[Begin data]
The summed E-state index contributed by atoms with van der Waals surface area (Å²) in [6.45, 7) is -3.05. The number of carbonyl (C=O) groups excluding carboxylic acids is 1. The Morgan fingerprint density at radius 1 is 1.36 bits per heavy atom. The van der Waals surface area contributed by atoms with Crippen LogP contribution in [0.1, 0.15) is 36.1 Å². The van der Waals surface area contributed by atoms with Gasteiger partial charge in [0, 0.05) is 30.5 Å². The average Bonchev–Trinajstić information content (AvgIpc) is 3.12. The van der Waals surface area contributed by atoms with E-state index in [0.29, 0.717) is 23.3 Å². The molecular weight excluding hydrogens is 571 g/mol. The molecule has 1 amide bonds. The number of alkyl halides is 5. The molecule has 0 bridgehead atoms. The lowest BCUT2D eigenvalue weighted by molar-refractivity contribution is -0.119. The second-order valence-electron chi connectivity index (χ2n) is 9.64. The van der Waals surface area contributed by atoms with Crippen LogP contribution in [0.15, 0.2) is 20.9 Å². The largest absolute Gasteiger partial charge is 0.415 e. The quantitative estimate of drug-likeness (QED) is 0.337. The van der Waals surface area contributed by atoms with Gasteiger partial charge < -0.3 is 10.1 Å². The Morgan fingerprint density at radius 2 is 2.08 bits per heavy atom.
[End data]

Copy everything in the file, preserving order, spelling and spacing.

The summed E-state index contributed by atoms with van der Waals surface area (Å²) in [6.45, 7) is -3.05. The number of carbonyl (C=O) groups excluding carboxylic acids is 1. The Morgan fingerprint density at radius 1 is 1.36 bits per heavy atom. The van der Waals surface area contributed by atoms with Crippen LogP contribution in [0.1, 0.15) is 36.1 Å². The van der Waals surface area contributed by atoms with Gasteiger partial charge in [0, 0.05) is 30.5 Å². The average Bonchev–Trinajstić information content (AvgIpc) is 3.12. The van der Waals surface area contributed by atoms with E-state index in [0.29, 0.717) is 23.3 Å². The molecular weight excluding hydrogens is 571 g/mol. The molecule has 1 amide bonds. The number of alkyl halides is 5. The molecule has 0 bridgehead atoms. The lowest BCUT2D eigenvalue weighted by molar-refractivity contribution is -0.119. The second-order valence-electron chi connectivity index (χ2n) is 9.64. The van der Waals surface area contributed by atoms with Crippen LogP contribution in [0.15, 0.2) is 20.9 Å². The largest absolute Gasteiger partial charge is 0.415 e. The quantitative estimate of drug-likeness (QED) is 0.337. The van der Waals surface area contributed by atoms with Gasteiger partial charge < -0.3 is 10.1 Å². The Morgan fingerprint density at radius 2 is 2.08 bits per heavy atom.